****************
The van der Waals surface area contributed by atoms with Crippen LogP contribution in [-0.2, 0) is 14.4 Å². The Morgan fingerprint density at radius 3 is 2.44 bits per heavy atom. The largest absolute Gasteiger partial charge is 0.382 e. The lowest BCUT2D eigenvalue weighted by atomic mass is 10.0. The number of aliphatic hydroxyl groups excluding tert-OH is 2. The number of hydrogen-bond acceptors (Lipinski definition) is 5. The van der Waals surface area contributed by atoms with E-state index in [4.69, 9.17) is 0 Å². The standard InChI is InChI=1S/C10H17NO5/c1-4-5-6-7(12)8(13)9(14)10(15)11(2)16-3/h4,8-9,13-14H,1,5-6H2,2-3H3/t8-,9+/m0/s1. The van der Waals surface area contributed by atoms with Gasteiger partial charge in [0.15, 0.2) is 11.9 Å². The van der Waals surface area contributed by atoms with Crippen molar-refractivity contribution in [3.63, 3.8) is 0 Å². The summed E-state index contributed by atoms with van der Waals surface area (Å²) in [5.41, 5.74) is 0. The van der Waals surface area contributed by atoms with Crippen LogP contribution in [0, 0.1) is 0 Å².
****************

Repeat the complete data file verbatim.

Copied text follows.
The van der Waals surface area contributed by atoms with Crippen LogP contribution in [-0.2, 0) is 14.4 Å². The Morgan fingerprint density at radius 3 is 2.44 bits per heavy atom. The largest absolute Gasteiger partial charge is 0.382 e. The lowest BCUT2D eigenvalue weighted by atomic mass is 10.0. The number of aliphatic hydroxyl groups excluding tert-OH is 2. The number of hydrogen-bond acceptors (Lipinski definition) is 5. The van der Waals surface area contributed by atoms with E-state index in [4.69, 9.17) is 0 Å². The standard InChI is InChI=1S/C10H17NO5/c1-4-5-6-7(12)8(13)9(14)10(15)11(2)16-3/h4,8-9,13-14H,1,5-6H2,2-3H3/t8-,9+/m0/s1. The van der Waals surface area contributed by atoms with Gasteiger partial charge in [0.15, 0.2) is 11.9 Å². The van der Waals surface area contributed by atoms with Crippen molar-refractivity contribution in [3.63, 3.8) is 0 Å². The summed E-state index contributed by atoms with van der Waals surface area (Å²) in [5.41, 5.74) is 0. The van der Waals surface area contributed by atoms with Crippen LogP contribution in [0, 0.1) is 0 Å².